The innocence of childhood starts wearing off when you enter those teenage years, and by the time you're in your 20s, your sense of naivety is likely a thing of the past — especially when it comes to your favorite childhood movies. As adults, we tend to have a different perspective of those kinds of movies than we did when we were growing up. Everything I watched as a kid, I start to question now — especially, as discussed below, the Home Alone series. Those films and more are the kind of Christmas movies that still bring back feelings of nostalgia when we view them as adults, but will never be seen the same because they just no longer make any sort of sense.
So many things in these movies that seemed magical or cool when we were kids now make no kind of sense, and if you think about it, often contain events that'd be pretty illegal if they occurred today. For instance, Illinois' state law requires children to be at least 14 years of age to stay at home by themselves, so realistically, the McCallister family from the Home Alone series would've been in real big trouble with child protective services, since the movie is based in Chicago.
Now, with the knowledge that comes with adulthood and the benefit of Google searches, here are some of the many classic kids' Christmas movies that are viewed totally differently by our adult minds.
1. Home Alone & Home Alone 2
Watching these films as a child had me thinking I could conquer adulthood with witty comments and sneakiness. But when I watch the movies now, I'm left thinking, "What kind of crazy child is this??" All of Kevin's traps in the original Home Alone were so awesome when I viewed them as a kid — I mean, come on, who would think to have a genius fire set up to burn a robber's head? But as an adult, you realize that if this kid is smart enough to buy his own groceries, set deadly traps, and tend to his personal needs, why didn't he ever think to call the police?! Kevin heated up the knob on the front door of his house so that it could burn a dude's hand severely, but he couldn't ever get his butt to the police station?
As a kid, watching Gremlins on channels like UPN was a common pasttime. Yet while back then, the movie just made me want to buy a Ferbie, there's one part of the film that has me saying "hmm" as an adult. Why was Kate (Phoebe Cates) a young teenage girl working as a night shift bartender? Is that even legal? I feel like there are a lot of things going on with poor Kate's life that go unexplained.
3. A Christmas Story
We all can relate to the feeling of being a kid dying to get a certain gift over the holidays. You think about it all year, give loud but subtle hints to your parents that you want it, and hope desperately that they actually give that present to you. That's what A Christmas Story really is about... well, that's what I took away from it as a child. Back then, I actually thought it was pretty cool when all the kids went outside to lick the pole. I even wanted to try it, but was afraid to do so because I knew my mom was watching my every step. But the thought of my adult supervision has me thinking about the teachers in the movie. Where was the adult supervision when these kids thought it was cool to lick the pole outside and experiment with spit-freeze? In elementary school, all of my teachers watched over us like hawks, so I don't understand how these kids were able to do this.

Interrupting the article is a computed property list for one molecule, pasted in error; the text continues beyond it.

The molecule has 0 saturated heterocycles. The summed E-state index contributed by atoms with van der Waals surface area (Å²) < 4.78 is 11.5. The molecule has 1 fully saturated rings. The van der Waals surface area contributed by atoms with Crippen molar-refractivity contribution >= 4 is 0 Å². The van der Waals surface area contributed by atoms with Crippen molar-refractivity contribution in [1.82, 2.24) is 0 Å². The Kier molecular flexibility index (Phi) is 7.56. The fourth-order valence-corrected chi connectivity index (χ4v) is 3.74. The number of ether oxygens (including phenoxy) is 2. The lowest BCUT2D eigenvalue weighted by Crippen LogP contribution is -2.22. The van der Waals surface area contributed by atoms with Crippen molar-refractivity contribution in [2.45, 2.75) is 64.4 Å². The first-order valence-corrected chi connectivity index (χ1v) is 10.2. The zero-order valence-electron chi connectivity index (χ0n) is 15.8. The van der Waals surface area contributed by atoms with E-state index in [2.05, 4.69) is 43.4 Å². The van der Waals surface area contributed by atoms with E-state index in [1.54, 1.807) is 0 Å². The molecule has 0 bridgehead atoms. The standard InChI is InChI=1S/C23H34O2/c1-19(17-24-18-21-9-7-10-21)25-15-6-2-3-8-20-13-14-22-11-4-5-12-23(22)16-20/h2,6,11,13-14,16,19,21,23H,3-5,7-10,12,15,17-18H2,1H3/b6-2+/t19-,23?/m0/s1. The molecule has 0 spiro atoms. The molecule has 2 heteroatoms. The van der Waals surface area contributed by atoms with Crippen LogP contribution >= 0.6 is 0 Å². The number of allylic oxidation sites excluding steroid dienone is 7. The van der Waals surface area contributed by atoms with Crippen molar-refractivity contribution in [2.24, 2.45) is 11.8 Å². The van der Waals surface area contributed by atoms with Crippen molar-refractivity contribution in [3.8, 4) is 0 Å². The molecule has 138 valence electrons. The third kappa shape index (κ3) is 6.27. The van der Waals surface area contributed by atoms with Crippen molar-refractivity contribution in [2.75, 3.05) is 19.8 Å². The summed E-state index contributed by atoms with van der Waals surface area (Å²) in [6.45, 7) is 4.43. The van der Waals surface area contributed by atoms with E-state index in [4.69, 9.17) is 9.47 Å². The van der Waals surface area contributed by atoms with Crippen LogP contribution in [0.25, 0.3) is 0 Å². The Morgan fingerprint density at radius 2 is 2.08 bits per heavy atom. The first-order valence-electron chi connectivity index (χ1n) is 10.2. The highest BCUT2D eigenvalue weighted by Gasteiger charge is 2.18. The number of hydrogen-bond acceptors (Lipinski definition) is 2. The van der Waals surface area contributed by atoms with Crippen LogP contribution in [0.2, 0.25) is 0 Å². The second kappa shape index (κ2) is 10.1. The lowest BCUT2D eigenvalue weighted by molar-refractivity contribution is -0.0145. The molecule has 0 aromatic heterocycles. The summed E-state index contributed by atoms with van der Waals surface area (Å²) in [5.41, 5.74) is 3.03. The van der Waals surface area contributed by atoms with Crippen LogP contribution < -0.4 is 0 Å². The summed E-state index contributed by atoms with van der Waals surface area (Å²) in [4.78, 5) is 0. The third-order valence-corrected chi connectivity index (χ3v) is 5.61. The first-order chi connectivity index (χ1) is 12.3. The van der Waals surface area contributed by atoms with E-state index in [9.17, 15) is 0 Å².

4. The Santa Claus
Why is there always a person trying to ruin Christmas in this movie? It's either replacing Santa Claus or shutting down gift-giving as a whole. Seeing the elves working overtime to get gifts out leaves me thinking: what are the elves' work positions and conditions? Are they full-time with benefits? Can they ever quit,and how much do they get paid? I hope they at least get to have a lunch break.
5. How The Grinch Stole Christmas
Dr. Seuss' How the Grinch Stole Christmas came out when I was in the 6th grade. Even then, I was a little scared of the Grinch. He was ugly, hairy, mean, and snot green. So, I definitely did not want him showing up in my dreams, nor did I want to be like him at all. But, as I've gotten older I've realized that we all act like the Grinch sometimes when it comes to social events. We all have times where we would just prefer to have no social interactions, and everyone has some issues with showing their emotions in the "right" way.
Watching Christmas movies as adults will never be the same as watching them as kids. However, we still get to feel the nostalgia of having our childhood memories associated with these movies, and honestly thats what it's all about.
Images: Warner Bros, GIPHY, Buena Vista Pictures, Universal Pictures